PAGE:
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First Steps to Open Sourcing Rakaly: Foundations

ยท 3 min read

There are many layers that need to come together to make Rakaly work. I initially started developing Rakaly 6 months ago, and at the beginning I wasn't sure how the project should be constructed. While the initial scaffolding was fluid to support whatever impulse I had, over time sub-projects emerged. These sub-projects can be extracted and open sourced to the benefit of others. Today the first step was taken and the parser for text and ironman data has been open sourced.

The Parserโ€‹

The parsing layer in Rakaly is called Jomini. It's such a low level parser (nothing specific to EU4) that I doubt anyone but me will find it useful, but it provides a foundation for not only EU4 specifics but also other titles like Imperator, HOI4, Stellaris.

To give the quickest of examples. Jomini can take the following input:

human = yes

And deserialize it directly to a more ergonomic data structure:

use jomini::{JominiDeserialize, TextDeserializer};

#[derive(JominiDeserialize, PartialEq, Debug)]
pub struct Model {
human: bool,

More examples can be found in the documentation.

As depicted in the example, Jomini is written in Rust. The core reasons behind this:

  • Flexibility: can be deployed inside browsers, native desktop apps, and servers.
  • Performance: See below for a graph of the parsing throughput, but it's safe to say that Rust delivers the best performance out of any of the parsers that I've previously written.
  • Ergonomic: quickly write high level code

Jomini throughput Jomini throughput

Graph notes:

  • Binary file format is traditionally associated with ironman saves
  • Deserialization is the step where the raw format is encoded in a more ergonomic and traditional data structure.

Why Open Sourceโ€‹

I decided to start open sourcing Rakaly for the following reasons:

  • Quality. I do my best work out in the open. Knowing that others may be perusing the code (ie: my future self), I tend to document and write more tests for open source projects more than others.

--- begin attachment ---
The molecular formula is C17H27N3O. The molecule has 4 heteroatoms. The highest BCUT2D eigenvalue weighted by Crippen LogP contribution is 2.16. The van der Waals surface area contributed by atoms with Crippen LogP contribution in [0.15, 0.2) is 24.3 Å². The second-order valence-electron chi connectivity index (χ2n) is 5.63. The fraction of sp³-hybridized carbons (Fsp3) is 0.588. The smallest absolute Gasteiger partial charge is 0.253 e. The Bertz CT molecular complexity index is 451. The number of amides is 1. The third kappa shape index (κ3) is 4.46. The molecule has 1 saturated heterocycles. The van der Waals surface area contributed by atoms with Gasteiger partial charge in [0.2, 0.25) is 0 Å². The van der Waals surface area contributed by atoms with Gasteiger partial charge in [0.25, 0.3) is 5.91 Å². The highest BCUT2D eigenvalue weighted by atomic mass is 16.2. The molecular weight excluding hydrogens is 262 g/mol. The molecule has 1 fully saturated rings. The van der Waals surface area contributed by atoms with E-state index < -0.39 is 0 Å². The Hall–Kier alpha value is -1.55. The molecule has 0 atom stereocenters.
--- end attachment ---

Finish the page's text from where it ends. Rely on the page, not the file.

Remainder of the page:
• Pride. By writing quality code in the open, I don't have any reservations about referencing the code -- pointing out to friends how an algorithm was implemented or how the parser is fuzzed against generated input billions of times.
  • Contributions. While not anticipated, open sourcing allows contributions from the community. In fact, there's already been community help: shoutout to plecra on Reddit and Discord who suggested major performance improvements.

Occasionally projects will open source their components to signal their abandonment of the code. This is not the case here. I'm always bursting at the seams for ideas to implement for Rakaly and there are some great ideas given in the Discord. It's safe to say Rakaly isn't running out of steam.

The Futureโ€‹

While the parser provides the foundation for Rakaly and save files, it can expand into other areas. For instance, certain game files contain logic like has_level > 2 instead of = that is seen in save files. I'd like to support conditionals (a somewhat niche requirement) without sacrificing performance when parsing save files.

Hopefully this is but the first layer to be open sourced. While I'm unsure if everything will ultimately be open sourced.

I've written many PDS parsers over the years across many languages. I don't have nearly the same level of pride in them and so I'm secretly hoping that I can consolidate them all to use the same logic and just expose a semi-ergonomic interface for each language.